Impact zone forces are comprised of new officers who've having gone through 12 weeks of field training. Charlie Wojciechowski reports.
New police academy graduates are increasingly being used to patrol high crime areas on foot in an effort to quell the city's gang violence, police Supt. Garry McCarthy said Monday.
The strategy of putting more officers in certain areas -- impact zones -- is one previously used in New York City, where McCarthy was previously a high-ranking official.
“Residents in the prioritized zones will not just see more officers in patrol cars, they’ll see Chicago police officers literally walking their streets," he said. "I want to be very clear that when we see progress and reductions in violence, it’s not from any one thing we’re doing, it’s from everything we’re doing.'
The impact zones are comprised of new officers who've having gone through 12 weeks of field training. The first impact zone was the Gresham police district. New zones, as many as 20, will be created as new police academy graduates become available. The next class will graduate Tuesday.
A number of aldermen on Monday expressed approval of McCarthy’s plan, saying police presence on the streets will help with gang violence and win the trust of residents.
"It does make a difference when you see the police out patrolling. It has made a difference with me in the past because even in the merchants they see police up and down the street. They see them within the community," said Ald. Carrie Austin (34th).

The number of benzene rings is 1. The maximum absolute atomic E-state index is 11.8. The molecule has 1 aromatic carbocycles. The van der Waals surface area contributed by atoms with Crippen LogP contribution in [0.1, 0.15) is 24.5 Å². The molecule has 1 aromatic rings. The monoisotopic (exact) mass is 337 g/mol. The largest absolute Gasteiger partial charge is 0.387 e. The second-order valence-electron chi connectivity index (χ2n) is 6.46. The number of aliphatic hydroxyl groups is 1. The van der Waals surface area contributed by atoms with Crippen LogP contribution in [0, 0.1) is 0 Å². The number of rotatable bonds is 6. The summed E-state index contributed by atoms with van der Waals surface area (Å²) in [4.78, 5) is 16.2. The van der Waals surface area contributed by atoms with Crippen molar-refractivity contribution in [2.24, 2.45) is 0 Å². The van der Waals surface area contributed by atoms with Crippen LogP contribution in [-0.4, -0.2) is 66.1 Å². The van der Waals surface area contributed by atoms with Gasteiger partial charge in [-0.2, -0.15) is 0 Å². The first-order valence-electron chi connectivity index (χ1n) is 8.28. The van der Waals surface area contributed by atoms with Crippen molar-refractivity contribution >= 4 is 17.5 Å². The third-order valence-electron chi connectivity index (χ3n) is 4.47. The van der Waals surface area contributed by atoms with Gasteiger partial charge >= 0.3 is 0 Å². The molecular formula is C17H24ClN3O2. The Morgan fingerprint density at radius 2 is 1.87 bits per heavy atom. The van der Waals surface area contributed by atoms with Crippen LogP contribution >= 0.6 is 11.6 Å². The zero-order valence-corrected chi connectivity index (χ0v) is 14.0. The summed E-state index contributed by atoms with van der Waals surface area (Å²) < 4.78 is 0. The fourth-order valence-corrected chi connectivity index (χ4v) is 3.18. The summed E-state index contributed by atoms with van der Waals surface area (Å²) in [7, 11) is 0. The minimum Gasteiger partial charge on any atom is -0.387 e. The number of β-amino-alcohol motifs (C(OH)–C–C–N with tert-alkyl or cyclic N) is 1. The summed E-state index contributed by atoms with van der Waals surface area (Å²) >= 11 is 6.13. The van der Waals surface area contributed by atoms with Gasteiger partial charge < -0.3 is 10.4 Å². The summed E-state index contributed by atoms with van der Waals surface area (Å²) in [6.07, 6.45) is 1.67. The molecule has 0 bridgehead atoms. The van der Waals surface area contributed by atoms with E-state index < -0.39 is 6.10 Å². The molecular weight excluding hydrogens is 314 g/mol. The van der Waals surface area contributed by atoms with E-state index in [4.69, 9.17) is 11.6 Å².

Additionally, McCarthy continues to push for stricter gun laws and tougher sentencing for illegal gun use. He said two of the seven people shot in a Gresham night club last week had previous convictions for gun related offenses and still would have been in prison if the sentencing rules he wants would have been in effect.
"I can’t make it any clearer. The fact is since we take more guns off the street every year of any city in the United States, there's too many guns on the street," he said.
This year alone, officers have seized more than 1,550 guns, about 130 every week, the superintendent said.
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